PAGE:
More persistent than obstinate, Tom Petty and Tom Waits have reigned for three decades in their respective musical realms, consistently cranking out acclaimed classics. Whether eccentric and experimental or rebellious and righteous, to paraphrase Petty, they won't back down.
Mule Variations (Epitaph)
Echo (Warner Bros.)
With playful ease, Petty's direct brand of rock remains vital on Echo (Warner Bros.), his new release with the Heartbreakers, their first since 1991. Waits' new recording, Mule Variations (Epitaph), has also been a long time—six years—coming. Echo reverberates with melancholic refrains while Waits maintains his eerie quality—a cross between Poe, Captain Beefheart, and Wolfman Jack—alternating between bluesy Leadbelly wails and hoarse, aching grumbling.
Both men create imaginative narratives with a cast of misfits and outcasts, and possess an uncanny ability to swing from the most endearing, tender ballads to the raunchiest tracks. They've mastered the art of weaving a deceptively simple tale, or spinning a worn phrase into something new—Waits' "There's no light in the tunnel/no irons in the fire" or Petty's "You gotta have rhino skin . . . elephant balls." Yet while Waits' junkyard image almost fits in with his lyrical lowlifes and edgy oddballs (especially given his growling delivery), Petty pines after dreamers and snarls about losers.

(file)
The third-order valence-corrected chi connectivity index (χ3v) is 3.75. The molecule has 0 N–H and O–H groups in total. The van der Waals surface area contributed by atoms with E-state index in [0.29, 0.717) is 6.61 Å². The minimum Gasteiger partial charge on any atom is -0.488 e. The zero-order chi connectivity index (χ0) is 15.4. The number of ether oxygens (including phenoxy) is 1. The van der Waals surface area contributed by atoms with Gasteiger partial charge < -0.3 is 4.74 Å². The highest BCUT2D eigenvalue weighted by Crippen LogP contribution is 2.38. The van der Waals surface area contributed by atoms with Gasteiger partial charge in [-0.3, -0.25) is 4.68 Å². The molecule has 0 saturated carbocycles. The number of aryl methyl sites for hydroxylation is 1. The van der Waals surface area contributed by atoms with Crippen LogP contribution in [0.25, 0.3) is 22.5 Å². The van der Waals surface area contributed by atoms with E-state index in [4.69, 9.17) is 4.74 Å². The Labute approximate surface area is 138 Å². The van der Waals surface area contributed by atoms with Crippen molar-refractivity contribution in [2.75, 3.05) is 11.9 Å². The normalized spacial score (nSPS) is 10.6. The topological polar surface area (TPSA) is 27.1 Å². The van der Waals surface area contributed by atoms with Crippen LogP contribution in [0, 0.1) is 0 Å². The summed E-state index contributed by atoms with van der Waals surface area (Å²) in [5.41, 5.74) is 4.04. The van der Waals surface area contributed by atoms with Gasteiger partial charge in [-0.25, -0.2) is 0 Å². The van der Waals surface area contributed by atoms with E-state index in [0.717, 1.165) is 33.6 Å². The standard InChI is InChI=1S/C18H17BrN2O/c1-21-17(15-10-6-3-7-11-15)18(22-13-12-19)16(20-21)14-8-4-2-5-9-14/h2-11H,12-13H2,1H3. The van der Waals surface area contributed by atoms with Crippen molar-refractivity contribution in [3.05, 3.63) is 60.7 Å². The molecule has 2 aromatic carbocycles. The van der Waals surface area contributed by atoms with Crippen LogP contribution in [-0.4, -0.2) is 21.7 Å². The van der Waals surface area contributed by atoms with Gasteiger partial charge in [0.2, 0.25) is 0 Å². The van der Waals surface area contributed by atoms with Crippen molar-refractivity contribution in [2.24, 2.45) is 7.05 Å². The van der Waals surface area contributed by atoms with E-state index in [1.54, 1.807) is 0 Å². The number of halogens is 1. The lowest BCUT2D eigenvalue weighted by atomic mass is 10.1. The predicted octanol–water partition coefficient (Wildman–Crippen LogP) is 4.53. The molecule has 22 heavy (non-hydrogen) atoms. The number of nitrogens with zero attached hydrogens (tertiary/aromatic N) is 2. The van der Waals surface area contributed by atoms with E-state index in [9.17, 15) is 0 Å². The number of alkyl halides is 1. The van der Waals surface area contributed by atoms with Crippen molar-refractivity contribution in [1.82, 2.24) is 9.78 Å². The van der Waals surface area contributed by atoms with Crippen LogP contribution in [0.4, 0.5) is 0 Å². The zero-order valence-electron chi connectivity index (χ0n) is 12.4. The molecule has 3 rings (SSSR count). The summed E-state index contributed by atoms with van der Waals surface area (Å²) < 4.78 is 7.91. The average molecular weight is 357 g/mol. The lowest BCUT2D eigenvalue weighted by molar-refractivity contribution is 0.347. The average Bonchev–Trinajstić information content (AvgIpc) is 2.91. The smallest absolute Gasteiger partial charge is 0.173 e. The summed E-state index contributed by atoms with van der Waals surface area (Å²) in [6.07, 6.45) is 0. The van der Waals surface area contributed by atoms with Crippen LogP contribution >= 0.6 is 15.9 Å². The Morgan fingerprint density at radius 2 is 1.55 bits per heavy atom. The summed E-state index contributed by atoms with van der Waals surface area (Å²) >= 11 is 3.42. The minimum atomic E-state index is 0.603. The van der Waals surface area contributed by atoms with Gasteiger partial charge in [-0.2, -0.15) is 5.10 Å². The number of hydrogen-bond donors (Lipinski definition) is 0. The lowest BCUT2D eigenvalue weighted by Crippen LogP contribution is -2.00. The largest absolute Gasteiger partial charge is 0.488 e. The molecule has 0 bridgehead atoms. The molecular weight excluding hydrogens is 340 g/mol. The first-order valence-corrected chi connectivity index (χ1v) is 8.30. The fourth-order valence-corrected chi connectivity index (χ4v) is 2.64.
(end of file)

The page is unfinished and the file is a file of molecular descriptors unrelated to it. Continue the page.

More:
With his marriage broken up and his band back together, Petty's new collection of songs resounds with his recent trials and triumphs. Unflappable and relentlessness, his characters bounce back (as on the clever ad-libbed "Swingin": "She went down like Glen Miller/She went down like Sonny Liston"). This resilience is trademark Petty, ever since anthemic hits like "The Waiting" and "Breakdown." The plaintive "Room at the Top" affirms Petty's songwriting skill with lyrics that flow from the melodies.
On Mule Variations, Waits' beat-poet style, experimental instrumentation, and Kurt Weillish theatricality all come together to bear witness to his illustrious projects—from his 1973 debut, Closing Time, to a collaboration with William Burroughs and a well-received play, Frank's Wild Years, as well as the classic albums Swordfishtrombones and Bone Machine. The new disc opens with "Big in Japan," referencing his cult status—"I got the style but not the grace/I got the cards but not the luck/I got the jam but not the bread."
The 16 tracks were mostly co-written and co-produced with his wife, playwright Kathleen Brennan. Waits calls his sound surrural—rural and surreal—and apt description of tunes like "Lowside of the Road," set in dank bayou bowels, or the philosophical litany "Get Behind the Mule." He can shift from the haunting "Georgia Lee" to a wild, hollering dirge or twisted percussive minimalist number, then perform a timeless Tin Pan Alley tune.
From early days as a hybrid of Southern garage and Brit Invasion rock with a folkie Byrds touch, Petty has evolved into a rock icon who hangs with his heroes. Waits presides over the underworld pantheon. Having laid a foundation with an impressive body of work, the two Toms' current releases sustain their trend-transcending statesmenship in a world of fickle dabblers. These veterans abide, unscarred and unscathed.